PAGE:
Two Books I Ordered Today

Research and other’s opinion are very important when plotting my own storyline. So, check out which two books stood out for me to read next for this new book I am working on.

 

I’ll share my opinion in a few weeks on both books. In the meantime, if you’ve read either or both, please feel free to share your take about the contents.

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A Twist on Bookstores

I was in Sonoma, California a few days ago and there I stumbled upon a brick and mortar bookstore. Naturally spending a good amount of time thumbing through all the paperback fiction and non on display. I honestly never pass up a bookstore no matter where I am or travel to.

So, of course, I needed to share this bit of find online – about a…well read for yourself.

Bed and a bookshelf to call your own
Run your own Scottish bookstore for a week
Sleepover in a Paris Bookshop
Spend a night at a British Prime Minister, in 1895 William Gladstone’s private library
Paris legendary Shakespeare & Company bookshop hotel opened in 1951, with 13 beds hidden away in the bookshelves. Something worth considering for the diehard bookstore fan

First Assignment – Under Twenty Minutes

You know what I love the most about a twenty-minute quick writing assignment in class about a moment when you felt a rush of adventure?  Just being able to sit in front of a computer and write – quickly, without putting much thought to it or worrying about how it comes out. Kind of like this:

 

We disembarked on the shores of Capri. A short ferry ride from Sorrento late August in 1995, thinking we’d beat the tourist season, and were about to experience an island on our own. But instead, steered through a crowd of travelers alike, and even locals, holding hotel signs and maps of sorts, over speaking one another about, who knows what. I wasn’t really listening. I simple took note they were intending to retail a room and board. 

 Worried, I scanned the small cobbled-stoned waterfront for signs leading me to a tourist information booth; I read about in Lonely Planet – advised to be the best source to finding hotels and guided tours. My boyfriend at the time, and my brother, relying on me, followed behind me to a small building bearing the ‘i’ symbol in blue and white, and we queued up for the tourist information agent, to direct us on how to proceed. While in line, I began to regret convincing my travel partners, while in Rome to take a spontaneous trip down south, to Sorrento, and now to Capri.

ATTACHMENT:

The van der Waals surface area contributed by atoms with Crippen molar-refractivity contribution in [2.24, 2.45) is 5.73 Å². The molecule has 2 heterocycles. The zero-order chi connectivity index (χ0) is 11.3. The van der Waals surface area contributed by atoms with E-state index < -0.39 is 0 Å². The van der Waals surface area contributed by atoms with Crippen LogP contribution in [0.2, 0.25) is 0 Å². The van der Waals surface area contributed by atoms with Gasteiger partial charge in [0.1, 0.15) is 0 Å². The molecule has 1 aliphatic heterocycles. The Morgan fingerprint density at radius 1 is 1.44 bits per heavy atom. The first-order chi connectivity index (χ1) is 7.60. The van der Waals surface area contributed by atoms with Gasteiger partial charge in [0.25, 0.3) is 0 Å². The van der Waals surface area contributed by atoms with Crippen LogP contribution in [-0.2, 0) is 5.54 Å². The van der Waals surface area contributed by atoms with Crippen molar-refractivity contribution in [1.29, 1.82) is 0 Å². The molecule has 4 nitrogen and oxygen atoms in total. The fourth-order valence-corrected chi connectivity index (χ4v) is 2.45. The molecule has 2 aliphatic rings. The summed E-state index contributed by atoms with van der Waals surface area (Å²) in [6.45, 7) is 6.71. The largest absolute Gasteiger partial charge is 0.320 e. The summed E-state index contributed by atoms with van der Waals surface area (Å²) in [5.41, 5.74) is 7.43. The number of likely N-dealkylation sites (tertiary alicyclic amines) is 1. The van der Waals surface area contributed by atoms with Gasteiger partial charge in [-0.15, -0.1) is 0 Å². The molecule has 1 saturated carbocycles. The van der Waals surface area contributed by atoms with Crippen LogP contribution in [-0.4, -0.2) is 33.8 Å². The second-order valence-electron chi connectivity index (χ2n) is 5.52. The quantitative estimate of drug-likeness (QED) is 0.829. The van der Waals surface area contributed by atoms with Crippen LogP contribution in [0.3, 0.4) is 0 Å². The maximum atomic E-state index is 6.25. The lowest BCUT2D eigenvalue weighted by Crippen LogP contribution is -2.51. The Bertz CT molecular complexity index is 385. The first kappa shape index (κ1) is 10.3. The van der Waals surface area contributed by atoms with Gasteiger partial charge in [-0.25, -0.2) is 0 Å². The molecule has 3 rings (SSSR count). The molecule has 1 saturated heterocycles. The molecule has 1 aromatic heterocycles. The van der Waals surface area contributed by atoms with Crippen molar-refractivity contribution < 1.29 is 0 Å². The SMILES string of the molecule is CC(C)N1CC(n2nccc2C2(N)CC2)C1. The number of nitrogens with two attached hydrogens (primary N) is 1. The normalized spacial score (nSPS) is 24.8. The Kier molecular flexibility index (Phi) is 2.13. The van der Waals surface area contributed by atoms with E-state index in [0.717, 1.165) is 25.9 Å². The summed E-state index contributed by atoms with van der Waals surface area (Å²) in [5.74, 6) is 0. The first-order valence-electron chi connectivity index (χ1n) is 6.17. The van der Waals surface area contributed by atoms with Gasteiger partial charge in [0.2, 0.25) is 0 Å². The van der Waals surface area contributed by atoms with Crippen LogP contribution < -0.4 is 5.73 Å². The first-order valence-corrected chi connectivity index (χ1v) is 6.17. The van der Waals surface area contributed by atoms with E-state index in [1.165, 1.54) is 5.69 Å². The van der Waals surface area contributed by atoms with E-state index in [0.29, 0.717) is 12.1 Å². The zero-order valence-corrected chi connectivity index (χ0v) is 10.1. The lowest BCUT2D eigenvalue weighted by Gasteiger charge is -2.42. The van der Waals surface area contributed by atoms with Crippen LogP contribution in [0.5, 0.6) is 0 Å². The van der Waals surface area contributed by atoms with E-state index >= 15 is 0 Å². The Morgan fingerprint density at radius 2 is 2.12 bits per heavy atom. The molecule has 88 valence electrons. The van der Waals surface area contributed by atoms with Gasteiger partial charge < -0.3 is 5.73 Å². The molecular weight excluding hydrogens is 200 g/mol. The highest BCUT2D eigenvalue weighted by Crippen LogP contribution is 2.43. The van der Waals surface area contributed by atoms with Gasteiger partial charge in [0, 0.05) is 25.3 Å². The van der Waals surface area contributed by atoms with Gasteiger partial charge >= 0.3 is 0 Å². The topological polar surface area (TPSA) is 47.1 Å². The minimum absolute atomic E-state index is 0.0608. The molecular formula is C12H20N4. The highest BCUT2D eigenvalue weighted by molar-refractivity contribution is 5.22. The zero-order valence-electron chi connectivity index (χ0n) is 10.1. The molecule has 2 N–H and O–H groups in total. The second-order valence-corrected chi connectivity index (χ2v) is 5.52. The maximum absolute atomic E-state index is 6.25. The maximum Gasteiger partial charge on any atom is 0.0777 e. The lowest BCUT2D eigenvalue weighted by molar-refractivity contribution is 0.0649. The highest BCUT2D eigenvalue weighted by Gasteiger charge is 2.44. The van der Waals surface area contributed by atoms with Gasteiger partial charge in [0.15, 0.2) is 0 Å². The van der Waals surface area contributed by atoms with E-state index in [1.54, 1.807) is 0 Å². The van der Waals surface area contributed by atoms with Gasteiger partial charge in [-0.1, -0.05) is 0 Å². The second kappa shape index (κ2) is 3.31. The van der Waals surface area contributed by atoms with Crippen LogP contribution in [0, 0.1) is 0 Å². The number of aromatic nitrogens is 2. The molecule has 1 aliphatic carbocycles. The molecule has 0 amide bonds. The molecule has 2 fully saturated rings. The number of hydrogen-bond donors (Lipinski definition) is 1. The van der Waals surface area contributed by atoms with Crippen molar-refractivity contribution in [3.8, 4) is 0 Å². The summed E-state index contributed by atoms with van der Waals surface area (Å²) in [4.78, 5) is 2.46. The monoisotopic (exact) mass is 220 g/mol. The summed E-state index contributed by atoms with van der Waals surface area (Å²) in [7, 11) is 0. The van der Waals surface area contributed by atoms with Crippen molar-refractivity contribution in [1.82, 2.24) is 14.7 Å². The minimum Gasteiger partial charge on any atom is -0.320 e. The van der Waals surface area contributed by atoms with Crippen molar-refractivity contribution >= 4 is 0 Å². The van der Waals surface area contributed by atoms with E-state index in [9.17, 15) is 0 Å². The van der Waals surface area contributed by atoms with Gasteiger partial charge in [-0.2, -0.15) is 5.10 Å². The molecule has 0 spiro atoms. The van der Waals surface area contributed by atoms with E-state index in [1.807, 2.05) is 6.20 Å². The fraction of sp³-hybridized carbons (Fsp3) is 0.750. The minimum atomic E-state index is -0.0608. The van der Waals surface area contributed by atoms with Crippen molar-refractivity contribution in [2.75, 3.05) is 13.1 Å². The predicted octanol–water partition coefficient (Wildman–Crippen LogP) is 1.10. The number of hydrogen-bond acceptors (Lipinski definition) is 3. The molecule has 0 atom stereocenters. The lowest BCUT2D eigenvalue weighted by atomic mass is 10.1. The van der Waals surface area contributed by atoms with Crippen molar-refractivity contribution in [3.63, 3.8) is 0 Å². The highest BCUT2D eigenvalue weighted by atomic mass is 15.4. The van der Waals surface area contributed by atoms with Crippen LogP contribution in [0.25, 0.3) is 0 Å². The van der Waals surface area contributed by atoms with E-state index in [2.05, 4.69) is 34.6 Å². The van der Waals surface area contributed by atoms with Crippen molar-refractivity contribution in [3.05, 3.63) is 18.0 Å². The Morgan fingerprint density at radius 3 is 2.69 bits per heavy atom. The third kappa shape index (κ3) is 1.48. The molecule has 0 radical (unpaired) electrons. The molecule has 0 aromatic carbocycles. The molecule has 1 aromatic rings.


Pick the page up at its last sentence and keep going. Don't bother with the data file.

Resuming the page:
Forty-minutes later, we stood in front of the clerk, as typical looking like a group of amateur travelers, and asked for a budget hotel to spend at most two nights, or maybe three if we had to – I remember telling the girl, seated behind the counter, interning from Switzerland – I discovered, when I asked how she spoke English so well.    

She made a call, booked as two rooms for three nights, and sent us on our way, with a visitor map, she drew arrows on pointing to where we needed  to go to catch the local bus to our hotel. 

Holding my breath in a state of panic, although trying my best not to show it to the boys, I pointed to the bus stop. We queued up in the mid-morning heat, but couldn’t get on the empty bus, even at the starting point to the route, because of the number of tourists and locals doing the same. So we were forced to wait. Thirty minutes, it read on the timetable pinned inside an obscured glass frame mounted by the stop. But in reality, it was forty-five minutes, to when the bus actually showed up.

We managed to get on, and took seats on the right side in the bus, the three of us agreeing that we would simply spend the next three days catching up on our sleep. Until the bus began a climb, the windy narrow road, up so high that we got the most spectacular views of the azure Tyrrhenian Sea hundreds of feet below, and a fleeting glimpse of the countless people sunbathing, or playing in the water. Some even perched on small boats or yachts, and the breeze, mixed with the scent of various flowers, coming through the opened windows, was enough for us to get off the bus, check in, get inside our hotel rooms quickly, change and leave, unanimously agreeing to explore the entire island on foot, no matter how long it took.

Reading List for an Online Writing Course

51xkvjiyql-_sx312_bo1204203200_My affiliation with Stanford University spans over 20 years.  So, you can imagine my excitement when I received an email announcing an online writing program they offer and if I hurry I could register for the Winter semester. Naturally, I  signed up and quickly got looped in to taking part in the first week of class.

I haven’t been to school for quite some time so getting back into the swing of things isn’t easy. Meaning to say, learning to read for a purpose and writing for a grade, and having to turn in homework  ONLINE.  The only thing I am not worried so much about is peer critiquing my work. I welcome it.

But the reason for this entry is to announce to all of you the list of reads our instructor has selected for the course.  And the fact, that while I turn the pages of each book, what I am finding  is that there is no right or wrong style of writing, as long as the story is told in a captivating manner:

The list of books:

  • John Truby: The Anatomy of Story
  • Lily King: Euphoria
  • NoViolet bullawayo: We Need New Names
  • M.L. Stedman: The Light Between Oceans
  • Michael Chabon: The Amazing Adventures of Kavalier &Clay